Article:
Casa Luker joins Colombian government in cocoa production initiative
Colombian confectionery company Casa Luker has joined with the country’s government and National Cocoa Federation in pledging to produce deforestation-free and ‘peace-friendly’ cocoa by 2020.
The commitment, which is believed to be the first of its kind in Latin America, will be supported by the World Resources Institute (WRI) and the Sustainable Trade Initiative (IDH).
Colombia joined the Cocoa and Forests Initiative, a global effort to ensure deforestation-free cocoa. The Governments of Ghana and Côte d’Ivoire, responsible for 60% of the world’s cocoa, were the first two governments to sign and implement the agreement in 2017.
The scheme, which will be called the ‘Cocoa, Forests and Peace Initiative’, in honour of cocoa’s role in advancing the historic peace process by providing rural employment to farmers and communities previously involved in the conflict.
The Colombian cocoa sector is said to be growing rapidly, with the crop identified as a priority for Colombian agricultural growth, both for domestic consumption and international export. The bulk of the country’s cocoa production has the characteristics of ‘Fino de Aroma’ cocoa, a classification much-prized in the international market.
“Colombia is proud of the quality of the cocoa it produces, as well as its contribution to economic growth, rural employment, avoided deforestation and restoration of degraded land,” said Juan Guillermo Zuluaga, Colombia’s minister of agriculture and rural Development. “In a market characterised by a growing interest in zero-deforestation cocoa, with a positive story to tell about forests and peace, we hope Colombia’s signing up to the Cocoa and Forests Initiative will encourage greater interest and investment in the Colombian cocoa supply chain.”
Colombia’s rates of deforestation have reportedly increased rapidly since the conclusion of the peace process, as remote areas of the countryside – once off-limits – have seen rapid agricultural and livestock expansion, land speculation and infrastructure development.
Recent data from Global Forest Watch and the National Meteorological Institute (IDEAM) show Colombia saw a 46 percent increase in tree cover loss in 2017, which was double the average loss from 2001-’15, but the country is taking significant steps to stop this trend.
The government cancelled a major highway project connecting Venezuela and Ecuador, destroyed several illegal roads, and launched the “Green Belt” initiative to protect and restore a 9.2-million-hectare forest corridor. To date, cocoa has not been a significant driver of deforestation in Colombia, and the Initiative is intended to ensure that this continues.
Colombia views cocoa as a strategic crop with which to close the forest frontier and restore degraded agricultural lands through agroforestry and silvopastoral systems comprising cocoa, livestock and trees.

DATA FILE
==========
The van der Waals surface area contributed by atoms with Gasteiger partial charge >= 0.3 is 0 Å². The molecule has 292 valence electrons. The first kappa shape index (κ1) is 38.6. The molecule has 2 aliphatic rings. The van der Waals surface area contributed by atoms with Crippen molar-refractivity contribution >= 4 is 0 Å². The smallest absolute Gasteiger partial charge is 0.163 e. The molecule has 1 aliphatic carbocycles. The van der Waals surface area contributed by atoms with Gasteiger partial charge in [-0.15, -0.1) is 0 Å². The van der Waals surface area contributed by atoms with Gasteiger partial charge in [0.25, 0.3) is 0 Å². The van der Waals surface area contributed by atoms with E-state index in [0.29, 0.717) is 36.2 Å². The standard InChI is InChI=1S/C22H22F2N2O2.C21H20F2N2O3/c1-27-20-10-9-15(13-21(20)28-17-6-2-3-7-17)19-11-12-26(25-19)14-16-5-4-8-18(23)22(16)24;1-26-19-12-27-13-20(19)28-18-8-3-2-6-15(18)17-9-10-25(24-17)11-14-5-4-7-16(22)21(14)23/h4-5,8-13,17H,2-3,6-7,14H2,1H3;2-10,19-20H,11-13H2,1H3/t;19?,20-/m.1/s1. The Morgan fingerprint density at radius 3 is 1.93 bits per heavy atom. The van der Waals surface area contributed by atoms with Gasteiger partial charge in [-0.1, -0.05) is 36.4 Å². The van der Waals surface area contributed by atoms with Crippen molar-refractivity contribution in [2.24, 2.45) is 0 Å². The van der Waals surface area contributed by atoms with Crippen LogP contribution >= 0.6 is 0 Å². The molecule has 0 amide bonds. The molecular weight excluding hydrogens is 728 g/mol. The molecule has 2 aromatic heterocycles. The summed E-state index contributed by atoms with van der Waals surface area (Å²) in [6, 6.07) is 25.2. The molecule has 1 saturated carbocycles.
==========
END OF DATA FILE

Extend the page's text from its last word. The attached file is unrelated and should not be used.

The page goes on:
In addition to the new initiative, the country has pledged to restore 1 million hectares of degraded land in its National Development Plan and under Initiative 20×20, a regional effort to change the dynamics of land degradation in Latin America and the Caribbean.
“The Government of Colombia is doing its utmost to reduce the high rates of deforestation which have ensued since the peace process. With the support of the international community, and responsible businesses, my country is making strong progress towards delivering on its commitments to put an end to deforestation. Cocoa is a critical part of this effort”, said Luis Gilberto Murillo, the Colombian minister of environment and Sustainable Development.
“Across the country, I have seen wonderful examples of cocoa taking pressure off natural forests, and instead making a real contribution to the restoration of ecological health and vitality to degraded landscapes. It is therefore with great pleasure that I sign this Agreement.”
The Cocoa and Forests Initiative was launched in 2017, in an effort led by the World Cocoa Foundation, the Sustainable Trade Initiative, and The Prince’s International Sustainability Unit. It has coordinated closely with several organizations, including the World Resources Institute, which has provided support on deforestation monitoring in West Africa through its Global Forest Watch Pro platform and Forest Atlas technology.
Colombia’s joining came about as a result of the country’s engagement in the Food and Land Use Coalition, a public-private collaborative effort to develop strategies for sustainable rural economic development.
Richard Scobey, president of the World Cocoa Foundation, said: “WCF congratulates the Colombian government and other stakeholders on their commitment to end cocoa-related deforestation in Colombia. We are delighted to support this initiative and, along with our members in the global chocolate and cocoa industry, will remain a trusted partner to ensure the sustainability of cocoa, the health of the planet, and the prosperity of cocoa farmers around the world.”
Colombia has strong ambitions to grow its cocoa export market, with cocoa identified as one of the country’s priority crops in its ‘Colombia Siembra’ agricultural growth strategy, as well as its engagement in the World Economic Forum’s New Vision for Agriculture (whose secretariat is hosted by The Sustainable Trade Initiative – IDH – in Colombia). The lead signing company, Casa Luker, is responsible for purchasing the majority of Colombia’s national cocoa production.
Camilo Romero, CEO, Casa Luker Cacao, and member of the World Cocoa Foundation, said: “Casa Luker has a proud 100-year history of cocoa production in Colombia, with a long-standing commitment to strong environmental management and social inclusion in its cocoa supply chain. We wholeheartedly endorse the principles of the Cocoa and Forests Initiative, and look forward to contributing fully to its successful implementation in the years ahead.”